Two poems by Deborah Walker

The Wind

After our return from long
hours at the hospital where
we prayed you would survive,
the July night’s hot, dry wind
wailed and rattled the sunroom door while
we tried unsuccessfully to sleep.
I imagined it was your soul
begging to be let into
the house you had called home,
and it was only then
I cried.

*

Gleniff Horseshoe

The carved cliff faces of the ancient glacial bowl
like the green gathered skirts of a race of giants,
guard the silence of the valley below,
broken only by sounds of tiny brooks and waterfalls,
plunging vertically with self-satisfied gurgles and
splashes of glee,
and the sweet trilling of birds,
happy in the isolation,
singing their joy.

To walk the Gleniff Horseshoe, all six miles of it,
in contemplative quietness of voice and mind,
completely alone, yet not so alone,
is to know the certainty of a higher power and
the truth of the unseen, to feel one with all that is, as
ancient knowing
settles on your wounded heart,
and the wisdom of the old ones
brings you their peace.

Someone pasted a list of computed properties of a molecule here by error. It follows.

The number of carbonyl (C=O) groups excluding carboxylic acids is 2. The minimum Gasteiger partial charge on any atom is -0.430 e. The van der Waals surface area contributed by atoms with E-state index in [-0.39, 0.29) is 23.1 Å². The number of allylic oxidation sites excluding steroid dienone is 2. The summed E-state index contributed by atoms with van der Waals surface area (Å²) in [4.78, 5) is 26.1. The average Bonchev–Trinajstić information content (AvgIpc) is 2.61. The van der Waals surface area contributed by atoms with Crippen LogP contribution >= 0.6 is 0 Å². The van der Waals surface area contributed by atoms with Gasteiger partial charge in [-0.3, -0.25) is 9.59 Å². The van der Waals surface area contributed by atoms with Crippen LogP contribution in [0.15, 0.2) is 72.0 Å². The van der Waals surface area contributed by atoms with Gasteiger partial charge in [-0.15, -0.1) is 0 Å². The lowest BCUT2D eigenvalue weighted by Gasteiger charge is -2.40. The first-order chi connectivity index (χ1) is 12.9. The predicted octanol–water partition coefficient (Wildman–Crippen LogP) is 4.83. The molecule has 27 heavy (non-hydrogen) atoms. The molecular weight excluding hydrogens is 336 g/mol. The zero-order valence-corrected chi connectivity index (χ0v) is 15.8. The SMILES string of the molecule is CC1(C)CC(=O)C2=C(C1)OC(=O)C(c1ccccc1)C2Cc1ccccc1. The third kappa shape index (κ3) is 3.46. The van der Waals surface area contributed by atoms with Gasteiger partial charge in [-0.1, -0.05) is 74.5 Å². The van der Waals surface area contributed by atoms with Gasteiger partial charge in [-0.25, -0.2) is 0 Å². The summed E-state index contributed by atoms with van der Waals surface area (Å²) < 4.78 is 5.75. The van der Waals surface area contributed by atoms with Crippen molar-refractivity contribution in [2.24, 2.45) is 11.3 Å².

Deborah Walker has been writing poetry since her childhood in Texas. Her earliest poem, adorned with a red check from the teacher and a flag sticker, is lovingly kept, along with all the others, in an old leather portfolio. After studying psychology, interdisciplinary studies with a specialization in science, and library and information science, Deborah worked as a librarian and teacher, making writing the focus of all classroom subjects. She doubled down on that focus after the death of her oldest son, who was also a poet, by encouraging her students to believe in themselves as writers of both stories and poems. Establishing and sponsoring the Poetry Club at her schools was a joyful experience filled with laughter, tears, and wonder at what the children wrote. She continues to write in Texas, though would one day love to live in Ireland which is very close to her heart.


Photograph is Gleniff Horseshoe, taken by Deborah Walker.


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